18The Algebra of rates Or, in terms of the rates, themselves: So, applying stoichiometry, for a given unit of time:Δ[C] = -3 Δ[A], Δ[B] = 2 Δ[A], 2 Δ[C] =-3 Δ [B]Or, in terms of the rates, themselves:2 Δ[A] = Δ[B] (or, Δ[A] = 1 Δ[B])Δt Δt Δt Δt3 Δ[A] = -Δ[C] (or, Δ[A] = -1 Δ[C])Δt Δt Δt Δt3 Δ[B] = -2 Δ[C] (or, Δ[B] = -2 Δ[C])Δt Δt Δt ΔtThe negative sign is because C appears as A or B disappears.
19If we correct for the stoichiometry and the sign: TimeRate ARate BRate C0 min-1 A1min1min-2 B+3 C1 min2 min-10 A58min10-20 B+30 C60min
20THEY ARE THE SAME! Time Rate of reaction 0 min 1 min 2 min 1 min 10
21Rate of reactionONE number for the reaction, no matter which molecule you were monitoring!
22Practical Considerations You can monitor the concentration of any species that is convenient to measure.The rate is then calculated by taking the change in concentration divided by the change in time:final concentration – initial concentrationfinal time – initial timeWe then normalize it by dividing out the stoichiometry and..…the rate is always a positive quantity, so you add a negative sign if discussing the rate in terms of one of the reactants that is decreasing.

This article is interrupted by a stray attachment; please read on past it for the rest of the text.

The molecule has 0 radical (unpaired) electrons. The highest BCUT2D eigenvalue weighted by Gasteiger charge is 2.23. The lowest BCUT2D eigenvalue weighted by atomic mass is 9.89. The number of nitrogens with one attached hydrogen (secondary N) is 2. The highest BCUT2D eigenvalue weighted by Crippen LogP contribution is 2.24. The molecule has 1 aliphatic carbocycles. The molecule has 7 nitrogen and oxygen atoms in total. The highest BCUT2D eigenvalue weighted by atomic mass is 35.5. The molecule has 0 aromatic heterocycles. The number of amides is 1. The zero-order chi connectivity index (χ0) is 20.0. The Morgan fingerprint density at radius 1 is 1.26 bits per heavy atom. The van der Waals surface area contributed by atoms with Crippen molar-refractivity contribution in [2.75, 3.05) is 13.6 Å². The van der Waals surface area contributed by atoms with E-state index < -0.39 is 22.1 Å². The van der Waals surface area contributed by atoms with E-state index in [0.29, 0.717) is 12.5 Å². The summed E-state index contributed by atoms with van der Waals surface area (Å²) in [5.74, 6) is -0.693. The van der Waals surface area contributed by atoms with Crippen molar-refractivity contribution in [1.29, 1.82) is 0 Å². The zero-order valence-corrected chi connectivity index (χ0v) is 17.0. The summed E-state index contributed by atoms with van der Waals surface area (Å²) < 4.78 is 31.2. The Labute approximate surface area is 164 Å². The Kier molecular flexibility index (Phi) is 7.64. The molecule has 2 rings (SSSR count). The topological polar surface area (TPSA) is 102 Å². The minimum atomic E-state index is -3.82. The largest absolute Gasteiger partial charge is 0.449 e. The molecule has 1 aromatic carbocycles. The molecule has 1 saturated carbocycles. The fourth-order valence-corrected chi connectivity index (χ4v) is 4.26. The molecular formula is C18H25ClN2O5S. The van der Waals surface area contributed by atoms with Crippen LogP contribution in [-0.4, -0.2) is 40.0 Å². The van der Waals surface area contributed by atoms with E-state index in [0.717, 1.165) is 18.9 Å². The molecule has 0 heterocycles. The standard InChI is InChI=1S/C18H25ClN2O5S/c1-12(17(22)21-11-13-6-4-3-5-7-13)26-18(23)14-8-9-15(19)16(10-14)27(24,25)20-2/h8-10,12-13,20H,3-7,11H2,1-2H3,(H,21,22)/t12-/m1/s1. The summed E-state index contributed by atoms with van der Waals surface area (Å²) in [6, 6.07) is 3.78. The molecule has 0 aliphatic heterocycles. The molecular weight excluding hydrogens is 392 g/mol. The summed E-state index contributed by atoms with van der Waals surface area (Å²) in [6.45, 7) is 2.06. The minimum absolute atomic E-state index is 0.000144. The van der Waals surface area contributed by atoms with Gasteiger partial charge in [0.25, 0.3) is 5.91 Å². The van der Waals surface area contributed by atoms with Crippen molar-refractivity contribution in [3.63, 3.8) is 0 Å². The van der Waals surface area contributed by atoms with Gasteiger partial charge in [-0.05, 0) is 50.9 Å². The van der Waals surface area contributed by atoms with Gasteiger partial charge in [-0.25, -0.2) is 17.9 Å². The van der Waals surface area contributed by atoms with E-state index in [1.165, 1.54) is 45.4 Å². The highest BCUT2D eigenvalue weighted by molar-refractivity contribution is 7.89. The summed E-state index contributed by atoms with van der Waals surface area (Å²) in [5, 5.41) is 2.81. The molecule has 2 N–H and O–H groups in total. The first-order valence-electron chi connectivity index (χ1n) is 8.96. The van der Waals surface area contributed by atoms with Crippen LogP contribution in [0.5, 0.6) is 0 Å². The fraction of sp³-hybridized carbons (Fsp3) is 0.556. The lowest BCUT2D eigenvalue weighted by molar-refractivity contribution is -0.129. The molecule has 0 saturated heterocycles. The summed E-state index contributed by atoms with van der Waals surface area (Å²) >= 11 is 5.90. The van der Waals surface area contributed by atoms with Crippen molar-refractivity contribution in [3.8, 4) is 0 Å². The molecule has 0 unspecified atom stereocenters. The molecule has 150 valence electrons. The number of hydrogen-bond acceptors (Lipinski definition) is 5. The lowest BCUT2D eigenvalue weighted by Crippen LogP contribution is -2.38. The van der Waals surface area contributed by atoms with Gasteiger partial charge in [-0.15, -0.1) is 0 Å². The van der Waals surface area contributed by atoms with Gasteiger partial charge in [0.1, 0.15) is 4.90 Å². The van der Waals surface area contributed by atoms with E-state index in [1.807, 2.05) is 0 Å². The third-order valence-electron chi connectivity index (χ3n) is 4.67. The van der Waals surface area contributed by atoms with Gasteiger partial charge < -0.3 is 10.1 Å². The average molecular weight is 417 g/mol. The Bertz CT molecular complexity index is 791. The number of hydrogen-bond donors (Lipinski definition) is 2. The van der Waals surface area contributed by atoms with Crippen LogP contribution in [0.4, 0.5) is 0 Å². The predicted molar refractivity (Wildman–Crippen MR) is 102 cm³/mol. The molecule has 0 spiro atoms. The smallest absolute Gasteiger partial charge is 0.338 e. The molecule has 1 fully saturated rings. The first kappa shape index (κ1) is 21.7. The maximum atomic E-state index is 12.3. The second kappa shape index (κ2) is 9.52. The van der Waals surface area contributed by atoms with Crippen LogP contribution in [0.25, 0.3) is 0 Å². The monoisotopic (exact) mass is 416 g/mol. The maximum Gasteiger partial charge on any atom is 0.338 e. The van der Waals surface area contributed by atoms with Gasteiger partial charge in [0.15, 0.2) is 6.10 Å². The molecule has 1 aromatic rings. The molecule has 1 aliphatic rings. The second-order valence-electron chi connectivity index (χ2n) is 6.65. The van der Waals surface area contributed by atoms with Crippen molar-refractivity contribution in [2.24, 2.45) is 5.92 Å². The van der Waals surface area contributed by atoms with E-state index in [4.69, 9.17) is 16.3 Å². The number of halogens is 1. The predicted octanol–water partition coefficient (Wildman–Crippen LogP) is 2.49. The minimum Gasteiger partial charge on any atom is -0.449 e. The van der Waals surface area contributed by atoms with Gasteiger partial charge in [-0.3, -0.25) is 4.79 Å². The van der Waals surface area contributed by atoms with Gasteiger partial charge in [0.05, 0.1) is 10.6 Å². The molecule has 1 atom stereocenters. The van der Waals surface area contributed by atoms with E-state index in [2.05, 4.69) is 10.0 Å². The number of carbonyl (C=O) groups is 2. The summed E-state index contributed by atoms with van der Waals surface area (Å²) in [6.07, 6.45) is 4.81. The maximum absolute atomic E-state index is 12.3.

23FOUR different rates Only ONE rate of reaction Time Rate A reacts Rate BRate C0 min-1 A1min1min-2 B+3 COnly ONE rate of reaction
24Clicker Question Suppose I make ammonia from the Haber Process: 3 H2 (g) + N2 (g) 2 NH3 (g)If I mix 3 moles of H2 with an excess of N2 and find that it takes 24 minutes for completion of the reaction, what is the rate of reaction?A mol/minB mol /minC mol /minD mol /min
25Rate Rate = change in concentration change in time Rate = concentrationtimeRate = final concentration – initial concentrationend time – initial time
263 H2 (g) + N2 (g) 2 NH3 (g) 3 moles of H2 reacts in 24 minutes: Rate of H2 loss = 3 mol = mol/min24 minRate of NH3 production:3 mol H2 * 2 mol NH3 = 2 mol NH3 made3 mol H2Rate of NH3 production = 2 mol = mol/minRate of N2 loss = 1 mol = mol/min
273 H2 (g) + N2 (g) 2 NH3 (g) 3 moles of H2 reacts in 24 minutes: Rate of H2 loss = mol/minRate of NH3 production = mol/minRate of N2 loss = mol/minRate of reaction = ???
283 H2 (g) + N2 (g) 2 NH3 (g) 3 moles of H2 reacts in 24 minutes: Rate of reaction = 1/3 Rate of H2 loss = 1/ mol/min = mol/minRate of reaction = ½ Rate of NH3 production = 1/ mol/min = mol/minRate of reaction = 1/1 Rate of N2 loss =1/ mol/minRate of reaction = mol/min (unambiguously)
29Is the rate of a reaction constant? Sometimes…but not usually.
30Is the rate of a reaction constant? Sometimes…but not always.Eventually, most reactions either:Reach completionReach equilibrium (our NEXT topic!)
31Is the rate of a reaction constant? Sometimes…but not usually.Eventually, most reactions either:Reach completionReach equilibriumWhen the concentrations stop changing, the “rate” is zero. So, the rate isn’t usually constant forever, even if it is constant for a certain period of time.